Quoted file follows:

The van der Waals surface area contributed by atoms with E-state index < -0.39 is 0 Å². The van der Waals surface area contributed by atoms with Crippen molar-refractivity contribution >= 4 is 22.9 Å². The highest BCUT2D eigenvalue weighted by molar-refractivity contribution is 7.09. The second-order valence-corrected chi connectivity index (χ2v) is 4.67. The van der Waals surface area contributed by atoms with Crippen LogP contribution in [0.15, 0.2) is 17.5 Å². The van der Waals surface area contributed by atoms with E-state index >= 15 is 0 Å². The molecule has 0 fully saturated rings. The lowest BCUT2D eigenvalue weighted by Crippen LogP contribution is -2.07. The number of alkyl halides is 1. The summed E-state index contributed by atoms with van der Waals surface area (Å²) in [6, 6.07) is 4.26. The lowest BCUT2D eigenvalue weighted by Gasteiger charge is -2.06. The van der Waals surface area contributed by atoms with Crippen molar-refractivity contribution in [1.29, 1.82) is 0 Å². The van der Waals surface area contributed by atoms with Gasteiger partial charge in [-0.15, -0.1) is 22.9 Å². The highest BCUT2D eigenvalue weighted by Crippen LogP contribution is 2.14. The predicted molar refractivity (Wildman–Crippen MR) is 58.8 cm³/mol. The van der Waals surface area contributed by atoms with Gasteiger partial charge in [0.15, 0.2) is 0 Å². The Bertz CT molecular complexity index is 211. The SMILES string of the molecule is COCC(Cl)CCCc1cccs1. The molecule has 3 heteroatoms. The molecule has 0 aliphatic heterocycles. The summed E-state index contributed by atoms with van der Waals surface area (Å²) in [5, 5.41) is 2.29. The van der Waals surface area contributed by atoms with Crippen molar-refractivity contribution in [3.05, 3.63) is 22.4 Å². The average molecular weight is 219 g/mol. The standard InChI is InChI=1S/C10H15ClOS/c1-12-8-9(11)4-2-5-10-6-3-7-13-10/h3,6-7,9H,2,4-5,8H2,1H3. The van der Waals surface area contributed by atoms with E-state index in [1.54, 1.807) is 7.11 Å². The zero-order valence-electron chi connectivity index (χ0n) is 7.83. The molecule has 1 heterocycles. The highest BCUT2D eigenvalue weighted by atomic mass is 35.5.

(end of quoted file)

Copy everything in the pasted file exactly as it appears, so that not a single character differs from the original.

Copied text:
The van der Waals surface area contributed by atoms with E-state index < -0.39 is 0 Å². The van der Waals surface area contributed by atoms with Crippen molar-refractivity contribution >= 4 is 22.9 Å². The highest BCUT2D eigenvalue weighted by molar-refractivity contribution is 7.09. The second-order valence-corrected chi connectivity index (χ2v) is 4.67. The van der Waals surface area contributed by atoms with Crippen LogP contribution in [0.15, 0.2) is 17.5 Å². The van der Waals surface area contributed by atoms with E-state index >= 15 is 0 Å². The molecule has 0 fully saturated rings. The lowest BCUT2D eigenvalue weighted by Crippen LogP contribution is -2.07. The number of alkyl halides is 1. The summed E-state index contributed by atoms with van der Waals surface area (Å²) in [6, 6.07) is 4.26. The lowest BCUT2D eigenvalue weighted by Gasteiger charge is -2.06. The van der Waals surface area contributed by atoms with Crippen molar-refractivity contribution in [1.29, 1.82) is 0 Å². The van der Waals surface area contributed by atoms with Gasteiger partial charge in [-0.15, -0.1) is 22.9 Å². The highest BCUT2D eigenvalue weighted by Crippen LogP contribution is 2.14. The predicted molar refractivity (Wildman–Crippen MR) is 58.8 cm³/mol. The van der Waals surface area contributed by atoms with Gasteiger partial charge in [0.15, 0.2) is 0 Å². The Bertz CT molecular complexity index is 211. The SMILES string of the molecule is COCC(Cl)CCCc1cccs1. The molecule has 3 heteroatoms. The molecule has 0 aliphatic heterocycles. The summed E-state index contributed by atoms with van der Waals surface area (Å²) in [5, 5.41) is 2.29. The van der Waals surface area contributed by atoms with Crippen molar-refractivity contribution in [3.05, 3.63) is 22.4 Å². The average molecular weight is 219 g/mol. The standard InChI is InChI=1S/C10H15ClOS/c1-12-8-9(11)4-2-5-10-6-3-7-13-10/h3,6-7,9H,2,4-5,8H2,1H3. The van der Waals surface area contributed by atoms with E-state index in [1.54, 1.807) is 7.11 Å². The zero-order valence-electron chi connectivity index (χ0n) is 7.83. The molecule has 1 heterocycles. The highest BCUT2D eigenvalue weighted by atomic mass is 35.5.